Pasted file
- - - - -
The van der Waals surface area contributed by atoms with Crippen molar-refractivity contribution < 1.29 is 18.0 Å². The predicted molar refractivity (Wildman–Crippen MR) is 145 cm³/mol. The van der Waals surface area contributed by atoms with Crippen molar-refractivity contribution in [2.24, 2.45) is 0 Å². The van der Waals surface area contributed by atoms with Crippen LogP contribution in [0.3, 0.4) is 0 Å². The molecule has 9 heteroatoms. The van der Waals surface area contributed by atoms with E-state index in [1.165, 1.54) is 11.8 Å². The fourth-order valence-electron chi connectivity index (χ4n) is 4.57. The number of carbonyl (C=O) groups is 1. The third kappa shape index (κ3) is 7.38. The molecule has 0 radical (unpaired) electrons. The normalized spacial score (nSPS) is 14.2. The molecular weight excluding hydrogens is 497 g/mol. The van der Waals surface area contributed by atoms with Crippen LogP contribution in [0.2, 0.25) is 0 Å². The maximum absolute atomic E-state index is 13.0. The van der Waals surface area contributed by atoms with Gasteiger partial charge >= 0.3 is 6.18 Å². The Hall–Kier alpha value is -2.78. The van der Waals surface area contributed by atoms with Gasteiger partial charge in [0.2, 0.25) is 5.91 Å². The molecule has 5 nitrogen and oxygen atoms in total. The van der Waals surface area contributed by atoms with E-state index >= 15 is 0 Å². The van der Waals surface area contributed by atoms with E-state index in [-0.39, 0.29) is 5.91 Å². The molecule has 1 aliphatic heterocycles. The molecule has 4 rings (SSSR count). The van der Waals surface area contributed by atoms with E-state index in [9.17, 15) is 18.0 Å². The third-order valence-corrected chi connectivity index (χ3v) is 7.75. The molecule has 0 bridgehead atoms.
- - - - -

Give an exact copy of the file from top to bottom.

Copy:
The van der Waals surface area contributed by atoms with Crippen molar-refractivity contribution < 1.29 is 18.0 Å². The predicted molar refractivity (Wildman–Crippen MR) is 145 cm³/mol. The van der Waals surface area contributed by atoms with Crippen molar-refractivity contribution in [2.24, 2.45) is 0 Å². The van der Waals surface area contributed by atoms with Crippen LogP contribution in [0.3, 0.4) is 0 Å². The molecule has 9 heteroatoms. The van der Waals surface area contributed by atoms with E-state index in [1.165, 1.54) is 11.8 Å². The fourth-order valence-electron chi connectivity index (χ4n) is 4.57. The number of carbonyl (C=O) groups is 1. The third kappa shape index (κ3) is 7.38. The molecule has 0 radical (unpaired) electrons. The normalized spacial score (nSPS) is 14.2. The molecular weight excluding hydrogens is 497 g/mol. The van der Waals surface area contributed by atoms with Crippen LogP contribution in [0.2, 0.25) is 0 Å². The maximum absolute atomic E-state index is 13.0. The van der Waals surface area contributed by atoms with Gasteiger partial charge >= 0.3 is 6.18 Å². The Hall–Kier alpha value is -2.78. The van der Waals surface area contributed by atoms with Gasteiger partial charge in [0.2, 0.25) is 5.91 Å². The molecule has 5 nitrogen and oxygen atoms in total. The van der Waals surface area contributed by atoms with E-state index >= 15 is 0 Å². The van der Waals surface area contributed by atoms with E-state index in [-0.39, 0.29) is 5.91 Å². The molecule has 1 aliphatic heterocycles. The molecule has 4 rings (SSSR count). The van der Waals surface area contributed by atoms with E-state index in [9.17, 15) is 18.0 Å². The third-order valence-corrected chi connectivity index (χ3v) is 7.75. The molecule has 0 bridgehead atoms.